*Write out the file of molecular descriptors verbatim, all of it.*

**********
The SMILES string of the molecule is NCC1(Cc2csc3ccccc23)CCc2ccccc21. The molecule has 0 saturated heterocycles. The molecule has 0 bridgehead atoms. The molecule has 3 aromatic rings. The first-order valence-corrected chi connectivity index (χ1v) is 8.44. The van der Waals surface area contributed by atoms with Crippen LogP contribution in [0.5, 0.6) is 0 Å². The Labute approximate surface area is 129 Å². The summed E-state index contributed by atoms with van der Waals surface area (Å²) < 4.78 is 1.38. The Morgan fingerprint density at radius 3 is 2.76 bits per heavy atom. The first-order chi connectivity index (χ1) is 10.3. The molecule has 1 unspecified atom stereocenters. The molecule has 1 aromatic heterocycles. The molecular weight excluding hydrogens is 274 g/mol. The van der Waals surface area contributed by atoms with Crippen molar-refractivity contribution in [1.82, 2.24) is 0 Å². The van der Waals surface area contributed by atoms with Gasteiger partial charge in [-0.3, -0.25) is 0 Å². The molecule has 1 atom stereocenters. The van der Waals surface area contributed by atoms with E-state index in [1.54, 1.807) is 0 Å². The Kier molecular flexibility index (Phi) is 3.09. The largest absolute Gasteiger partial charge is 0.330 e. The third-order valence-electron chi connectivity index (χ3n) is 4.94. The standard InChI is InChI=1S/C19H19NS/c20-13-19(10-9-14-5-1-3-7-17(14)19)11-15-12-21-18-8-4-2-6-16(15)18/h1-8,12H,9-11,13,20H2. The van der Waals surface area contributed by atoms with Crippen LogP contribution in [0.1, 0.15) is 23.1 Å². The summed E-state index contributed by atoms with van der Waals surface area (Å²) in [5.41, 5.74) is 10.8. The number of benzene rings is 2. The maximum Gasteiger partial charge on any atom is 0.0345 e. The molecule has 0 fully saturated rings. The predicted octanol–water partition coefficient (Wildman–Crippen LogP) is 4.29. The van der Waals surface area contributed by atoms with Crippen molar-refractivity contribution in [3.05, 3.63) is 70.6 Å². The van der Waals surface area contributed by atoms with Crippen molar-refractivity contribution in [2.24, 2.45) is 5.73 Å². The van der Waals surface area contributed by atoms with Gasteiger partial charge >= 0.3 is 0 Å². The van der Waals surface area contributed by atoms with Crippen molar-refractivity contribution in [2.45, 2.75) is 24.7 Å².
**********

The SMILES string of the molecule is NCC1(Cc2csc3ccccc23)CCc2ccccc21. The molecule has 0 saturated heterocycles. The molecule has 0 bridgehead atoms. The molecule has 3 aromatic rings. The first-order valence-corrected chi connectivity index (χ1v) is 8.44. The van der Waals surface area contributed by atoms with Crippen LogP contribution in [0.5, 0.6) is 0 Å². The Labute approximate surface area is 129 Å². The summed E-state index contributed by atoms with van der Waals surface area (Å²) < 4.78 is 1.38. The Morgan fingerprint density at radius 3 is 2.76 bits per heavy atom. The first-order chi connectivity index (χ1) is 10.3. The molecule has 1 unspecified atom stereocenters. The molecule has 1 aromatic heterocycles. The molecular weight excluding hydrogens is 274 g/mol. The van der Waals surface area contributed by atoms with Crippen molar-refractivity contribution in [1.82, 2.24) is 0 Å². The van der Waals surface area contributed by atoms with Gasteiger partial charge in [-0.3, -0.25) is 0 Å². The molecule has 1 atom stereocenters. The van der Waals surface area contributed by atoms with E-state index in [1.54, 1.807) is 0 Å². The Kier molecular flexibility index (Phi) is 3.09. The largest absolute Gasteiger partial charge is 0.330 e. The third-order valence-electron chi connectivity index (χ3n) is 4.94. The standard InChI is InChI=1S/C19H19NS/c20-13-19(10-9-14-5-1-3-7-17(14)19)11-15-12-21-18-8-4-2-6-16(15)18/h1-8,12H,9-11,13,20H2. The van der Waals surface area contributed by atoms with Crippen LogP contribution in [0.1, 0.15) is 23.1 Å². The summed E-state index contributed by atoms with van der Waals surface area (Å²) in [5.41, 5.74) is 10.8. The number of benzene rings is 2. The maximum Gasteiger partial charge on any atom is 0.0345 e. The molecule has 0 fully saturated rings. The predicted octanol–water partition coefficient (Wildman–Crippen LogP) is 4.29. The van der Waals surface area contributed by atoms with Crippen molar-refractivity contribution in [3.05, 3.63) is 70.6 Å². The van der Waals surface area contributed by atoms with Crippen molar-refractivity contribution in [2.24, 2.45) is 5.73 Å². The van der Waals surface area contributed by atoms with Gasteiger partial charge >= 0.3 is 0 Å². The van der Waals surface area contributed by atoms with Crippen molar-refractivity contribution in [2.45, 2.75) is 24.7 Å².